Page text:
New Home Sales Decline in February

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New single-family home sales posted a second monthly decline in February as housing demand was affected by a jump in mortgage rates. After starting at 3.1% in December, rates increased to 3.45% in January and 3.76% in February, per Freddie Mac. Additionally, builders continue to grapple with supply-chain issues, limiting inventory in a market for which new construction is an increasingly important source of supply.

The U.S. Department of Housing and Urban Development and the U.S. Census Bureau estimate of sales of newly built, single-family homes in February slipped to a 772,000 seasonally adjusted annual pace, a 2% decline from the downwardly revised January rate of 788,000. The February rate is 6.2% below the February 2021 reading of 823,000. After an unsustainably strong period of new home sales from summer 2020 to early 2021, sales have settled back to the long-term trend, constrained by construction constraints and housing affordability concerns.

Median sales price in February came in at $400,600, a 10.6% year-over-year gain. Prices have increased as building material and other development costs have increased. That process continues due to supply-chain issues and elevated inflation pressures.

Sales-adjusted inventory levels are at a near balanced 6.3 months’ supply in February. The count of completed, ready-to-occupy new homes is just 35,000 homes nationwide. Total inventory (for all stages of construction) increased to 407,000, a 33% gain from February 2021.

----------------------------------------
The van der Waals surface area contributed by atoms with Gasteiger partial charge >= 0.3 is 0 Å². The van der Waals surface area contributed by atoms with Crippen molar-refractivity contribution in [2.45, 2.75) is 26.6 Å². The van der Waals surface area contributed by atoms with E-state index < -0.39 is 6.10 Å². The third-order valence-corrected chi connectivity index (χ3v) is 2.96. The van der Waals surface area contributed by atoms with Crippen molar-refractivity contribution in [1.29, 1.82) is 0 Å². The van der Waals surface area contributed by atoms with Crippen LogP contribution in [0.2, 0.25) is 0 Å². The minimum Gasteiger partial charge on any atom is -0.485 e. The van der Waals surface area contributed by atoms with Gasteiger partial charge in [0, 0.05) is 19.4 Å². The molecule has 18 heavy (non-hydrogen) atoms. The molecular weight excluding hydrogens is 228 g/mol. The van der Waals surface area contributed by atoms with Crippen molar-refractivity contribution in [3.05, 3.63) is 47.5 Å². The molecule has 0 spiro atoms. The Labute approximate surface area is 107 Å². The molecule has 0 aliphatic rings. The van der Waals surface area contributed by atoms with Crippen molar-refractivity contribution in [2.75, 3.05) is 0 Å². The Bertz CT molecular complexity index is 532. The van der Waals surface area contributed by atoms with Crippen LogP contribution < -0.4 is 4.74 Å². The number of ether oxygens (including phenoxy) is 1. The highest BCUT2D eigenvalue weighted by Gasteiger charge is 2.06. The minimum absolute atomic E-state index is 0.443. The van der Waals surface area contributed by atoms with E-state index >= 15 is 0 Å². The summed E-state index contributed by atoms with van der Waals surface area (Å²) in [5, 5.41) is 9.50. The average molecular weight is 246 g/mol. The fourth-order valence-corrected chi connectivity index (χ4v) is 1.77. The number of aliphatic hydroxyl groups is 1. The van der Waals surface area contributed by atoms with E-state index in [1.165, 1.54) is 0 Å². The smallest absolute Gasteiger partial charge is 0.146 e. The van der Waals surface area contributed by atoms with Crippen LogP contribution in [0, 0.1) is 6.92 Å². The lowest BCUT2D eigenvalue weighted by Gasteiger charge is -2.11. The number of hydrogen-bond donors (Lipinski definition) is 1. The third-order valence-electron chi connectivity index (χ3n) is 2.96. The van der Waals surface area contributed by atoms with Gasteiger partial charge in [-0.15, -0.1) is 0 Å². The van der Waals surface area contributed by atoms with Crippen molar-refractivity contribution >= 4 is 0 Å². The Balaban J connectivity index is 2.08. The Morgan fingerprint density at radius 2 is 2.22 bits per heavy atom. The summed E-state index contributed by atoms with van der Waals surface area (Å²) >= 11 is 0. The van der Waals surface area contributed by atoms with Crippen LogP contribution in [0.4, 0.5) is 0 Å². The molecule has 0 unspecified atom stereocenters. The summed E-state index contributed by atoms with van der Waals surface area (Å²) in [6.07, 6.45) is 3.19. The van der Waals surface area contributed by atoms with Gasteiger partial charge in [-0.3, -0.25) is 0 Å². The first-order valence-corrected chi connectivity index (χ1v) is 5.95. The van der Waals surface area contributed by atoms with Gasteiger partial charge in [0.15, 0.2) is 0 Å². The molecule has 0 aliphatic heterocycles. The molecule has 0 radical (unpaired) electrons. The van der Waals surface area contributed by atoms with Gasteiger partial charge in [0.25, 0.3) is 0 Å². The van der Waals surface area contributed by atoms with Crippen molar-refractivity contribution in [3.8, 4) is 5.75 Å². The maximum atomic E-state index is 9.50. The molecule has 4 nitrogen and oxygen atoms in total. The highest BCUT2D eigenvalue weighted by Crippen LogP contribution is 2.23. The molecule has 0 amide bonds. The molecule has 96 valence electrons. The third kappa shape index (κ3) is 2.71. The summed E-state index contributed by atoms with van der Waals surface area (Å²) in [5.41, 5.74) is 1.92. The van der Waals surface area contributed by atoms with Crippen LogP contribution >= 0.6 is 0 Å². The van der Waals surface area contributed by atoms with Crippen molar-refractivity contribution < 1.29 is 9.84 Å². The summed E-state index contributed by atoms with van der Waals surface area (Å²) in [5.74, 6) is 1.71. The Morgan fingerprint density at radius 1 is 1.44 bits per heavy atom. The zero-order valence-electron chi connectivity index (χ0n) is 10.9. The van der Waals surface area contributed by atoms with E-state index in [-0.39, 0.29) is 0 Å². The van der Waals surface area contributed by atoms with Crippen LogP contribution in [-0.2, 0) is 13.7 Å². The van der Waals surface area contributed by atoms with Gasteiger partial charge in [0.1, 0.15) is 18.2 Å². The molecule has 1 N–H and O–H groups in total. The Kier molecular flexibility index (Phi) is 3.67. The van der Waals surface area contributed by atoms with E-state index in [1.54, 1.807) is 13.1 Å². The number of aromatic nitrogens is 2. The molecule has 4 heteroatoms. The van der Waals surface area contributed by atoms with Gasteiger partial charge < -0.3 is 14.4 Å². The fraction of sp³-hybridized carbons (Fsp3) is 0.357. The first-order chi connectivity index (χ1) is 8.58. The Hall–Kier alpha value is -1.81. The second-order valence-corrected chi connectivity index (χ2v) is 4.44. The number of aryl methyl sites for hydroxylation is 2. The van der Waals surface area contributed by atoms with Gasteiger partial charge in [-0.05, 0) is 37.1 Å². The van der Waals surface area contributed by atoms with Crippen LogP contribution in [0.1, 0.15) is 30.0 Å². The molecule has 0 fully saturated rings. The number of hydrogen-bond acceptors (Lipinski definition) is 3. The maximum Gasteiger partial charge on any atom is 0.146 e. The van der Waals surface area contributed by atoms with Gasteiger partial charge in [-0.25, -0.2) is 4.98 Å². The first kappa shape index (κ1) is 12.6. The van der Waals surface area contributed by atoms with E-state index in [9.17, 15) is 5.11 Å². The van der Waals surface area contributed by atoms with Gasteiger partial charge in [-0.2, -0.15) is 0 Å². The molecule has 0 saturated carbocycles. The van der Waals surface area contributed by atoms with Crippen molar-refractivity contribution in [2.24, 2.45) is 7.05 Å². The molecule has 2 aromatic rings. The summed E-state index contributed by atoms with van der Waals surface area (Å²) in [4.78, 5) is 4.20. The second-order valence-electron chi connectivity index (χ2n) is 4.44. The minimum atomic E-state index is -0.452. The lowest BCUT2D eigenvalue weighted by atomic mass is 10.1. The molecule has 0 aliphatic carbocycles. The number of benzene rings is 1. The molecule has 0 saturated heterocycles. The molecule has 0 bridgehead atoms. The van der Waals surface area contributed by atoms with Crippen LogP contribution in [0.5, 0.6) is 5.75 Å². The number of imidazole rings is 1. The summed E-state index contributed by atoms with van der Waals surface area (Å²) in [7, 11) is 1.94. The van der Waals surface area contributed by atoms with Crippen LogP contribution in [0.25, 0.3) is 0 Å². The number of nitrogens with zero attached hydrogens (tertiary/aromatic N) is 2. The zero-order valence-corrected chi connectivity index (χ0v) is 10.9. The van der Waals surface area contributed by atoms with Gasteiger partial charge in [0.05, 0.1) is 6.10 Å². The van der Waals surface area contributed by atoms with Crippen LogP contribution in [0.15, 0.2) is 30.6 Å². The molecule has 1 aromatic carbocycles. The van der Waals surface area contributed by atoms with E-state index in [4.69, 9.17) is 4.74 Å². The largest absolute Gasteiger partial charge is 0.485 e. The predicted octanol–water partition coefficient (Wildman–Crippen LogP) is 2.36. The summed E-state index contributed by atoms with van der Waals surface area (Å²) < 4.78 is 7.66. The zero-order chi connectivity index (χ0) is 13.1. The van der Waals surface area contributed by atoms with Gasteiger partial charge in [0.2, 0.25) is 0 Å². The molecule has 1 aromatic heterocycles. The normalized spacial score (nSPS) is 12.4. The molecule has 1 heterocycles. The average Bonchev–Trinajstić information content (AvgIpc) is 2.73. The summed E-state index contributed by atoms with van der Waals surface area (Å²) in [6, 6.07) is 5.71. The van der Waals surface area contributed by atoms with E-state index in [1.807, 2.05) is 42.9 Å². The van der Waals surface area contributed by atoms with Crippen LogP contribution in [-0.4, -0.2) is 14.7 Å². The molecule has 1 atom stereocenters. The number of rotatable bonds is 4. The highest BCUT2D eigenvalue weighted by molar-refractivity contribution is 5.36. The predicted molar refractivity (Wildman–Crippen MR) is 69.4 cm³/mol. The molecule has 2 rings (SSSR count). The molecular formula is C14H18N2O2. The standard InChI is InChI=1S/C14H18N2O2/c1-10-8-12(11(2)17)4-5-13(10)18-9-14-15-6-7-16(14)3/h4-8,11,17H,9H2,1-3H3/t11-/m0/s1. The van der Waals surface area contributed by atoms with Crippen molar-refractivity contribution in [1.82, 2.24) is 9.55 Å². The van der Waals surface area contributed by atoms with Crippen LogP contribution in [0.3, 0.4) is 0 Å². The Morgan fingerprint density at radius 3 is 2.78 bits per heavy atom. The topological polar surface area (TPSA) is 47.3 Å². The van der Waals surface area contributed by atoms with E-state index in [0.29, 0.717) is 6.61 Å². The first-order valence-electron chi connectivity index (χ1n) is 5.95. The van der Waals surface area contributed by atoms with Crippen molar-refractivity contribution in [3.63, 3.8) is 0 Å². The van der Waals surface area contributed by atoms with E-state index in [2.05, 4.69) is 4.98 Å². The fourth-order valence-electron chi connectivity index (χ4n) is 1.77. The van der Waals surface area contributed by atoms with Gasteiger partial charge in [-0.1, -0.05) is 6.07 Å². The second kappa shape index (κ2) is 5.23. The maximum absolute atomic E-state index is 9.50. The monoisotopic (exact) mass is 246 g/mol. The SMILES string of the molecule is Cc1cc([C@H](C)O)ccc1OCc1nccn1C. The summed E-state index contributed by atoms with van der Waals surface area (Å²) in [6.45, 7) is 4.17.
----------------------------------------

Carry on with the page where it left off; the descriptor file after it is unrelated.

Inventories levels continue to rise due to several factors. First, construction times have increased, leading to more inventory in the construction pipeline. Second, inventory has increased with higher demand and lower resale supply. And finally, the components of inventory continue to adjust. As noted above, there are just 35,000 completed homes in inventory, 8.6% of the total. In contrast, homes not started construction were 26% of the total in February 2022.

Regionally in February, new home sales, on a year-to-date basis, are down 16.9% in the Northeast, 25.7% in the Midwest, 10.3% in the South, and 8.5% in the West due to the unsustainable strong start for 2021 sales.



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1 reply

  1. Twice you say the number of homes sold was at an unsustainable level and that is a part of the drop in sales numbers, I would disagree. We have underbuilt for many many years and we should be at a 1.5 million unit range including multi family to meet demand.

    I really think the key factors:

    #1 – Price increases- The buying market can’t continue to absorb the large price increases without a push back.

    #2 – Mortgage rate increase- double whammy. Someone who recently refinanced see a rate that is up 1-2% from their current rate, even though today’s rate is still a great rate historically, just can’t stomach it. Also, now increased price, increased rate, hurts buying power, therefore they are getting less house.

    The issue this time around is not too many houses, the issue is inflationary pressures pushing prices and now the buying market is pushing back saying this does not make sense to us. We are going to see some slow down until the market can stomach the price increases, or the buyer just has to buy due to lifestyle needs.

    I think we will have buyers waiting as they adjust to what may be the new normal in pricing. This is what really concerns me.

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